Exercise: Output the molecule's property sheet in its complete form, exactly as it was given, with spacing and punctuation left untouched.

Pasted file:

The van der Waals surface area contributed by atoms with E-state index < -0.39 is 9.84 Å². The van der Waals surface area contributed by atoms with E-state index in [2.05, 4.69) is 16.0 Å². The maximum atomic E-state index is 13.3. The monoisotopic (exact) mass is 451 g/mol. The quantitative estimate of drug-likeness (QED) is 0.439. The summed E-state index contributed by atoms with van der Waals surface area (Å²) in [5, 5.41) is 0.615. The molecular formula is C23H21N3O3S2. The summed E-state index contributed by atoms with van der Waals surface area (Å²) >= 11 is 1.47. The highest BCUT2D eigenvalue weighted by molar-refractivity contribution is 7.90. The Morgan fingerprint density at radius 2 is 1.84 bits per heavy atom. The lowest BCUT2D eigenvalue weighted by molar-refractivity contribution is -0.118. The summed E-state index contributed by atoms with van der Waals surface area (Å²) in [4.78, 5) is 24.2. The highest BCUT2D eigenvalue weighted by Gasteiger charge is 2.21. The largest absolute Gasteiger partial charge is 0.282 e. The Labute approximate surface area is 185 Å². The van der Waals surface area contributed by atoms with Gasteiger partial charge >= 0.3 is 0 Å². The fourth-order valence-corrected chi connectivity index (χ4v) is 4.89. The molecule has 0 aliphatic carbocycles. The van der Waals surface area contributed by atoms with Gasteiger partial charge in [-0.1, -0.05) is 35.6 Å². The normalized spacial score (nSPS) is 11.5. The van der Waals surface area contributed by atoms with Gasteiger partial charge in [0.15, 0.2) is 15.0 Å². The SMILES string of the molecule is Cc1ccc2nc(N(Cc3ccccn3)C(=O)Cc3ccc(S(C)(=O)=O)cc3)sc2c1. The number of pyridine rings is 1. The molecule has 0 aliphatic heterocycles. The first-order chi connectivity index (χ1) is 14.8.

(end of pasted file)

The van der Waals surface area contributed by atoms with E-state index < -0.39 is 9.84 Å². The van der Waals surface area contributed by atoms with E-state index in [2.05, 4.69) is 16.0 Å². The maximum atomic E-state index is 13.3. The monoisotopic (exact) mass is 451 g/mol. The quantitative estimate of drug-likeness (QED) is 0.439. The summed E-state index contributed by atoms with van der Waals surface area (Å²) in [5, 5.41) is 0.615. The molecular formula is C23H21N3O3S2. The summed E-state index contributed by atoms with van der Waals surface area (Å²) >= 11 is 1.47. The highest BCUT2D eigenvalue weighted by molar-refractivity contribution is 7.90. The Morgan fingerprint density at radius 2 is 1.84 bits per heavy atom. The lowest BCUT2D eigenvalue weighted by molar-refractivity contribution is -0.118. The summed E-state index contributed by atoms with van der Waals surface area (Å²) in [4.78, 5) is 24.2. The highest BCUT2D eigenvalue weighted by Gasteiger charge is 2.21. The largest absolute Gasteiger partial charge is 0.282 e. The Labute approximate surface area is 185 Å². The van der Waals surface area contributed by atoms with Gasteiger partial charge >= 0.3 is 0 Å². The fourth-order valence-corrected chi connectivity index (χ4v) is 4.89. The molecule has 0 aliphatic carbocycles. The van der Waals surface area contributed by atoms with Gasteiger partial charge in [-0.1, -0.05) is 35.6 Å². The normalized spacial score (nSPS) is 11.5. The van der Waals surface area contributed by atoms with Gasteiger partial charge in [0.15, 0.2) is 15.0 Å². The SMILES string of the molecule is Cc1ccc2nc(N(Cc3ccccn3)C(=O)Cc3ccc(S(C)(=O)=O)cc3)sc2c1. The number of pyridine rings is 1. The molecule has 0 aliphatic heterocycles. The first-order chi connectivity index (χ1) is 14.8.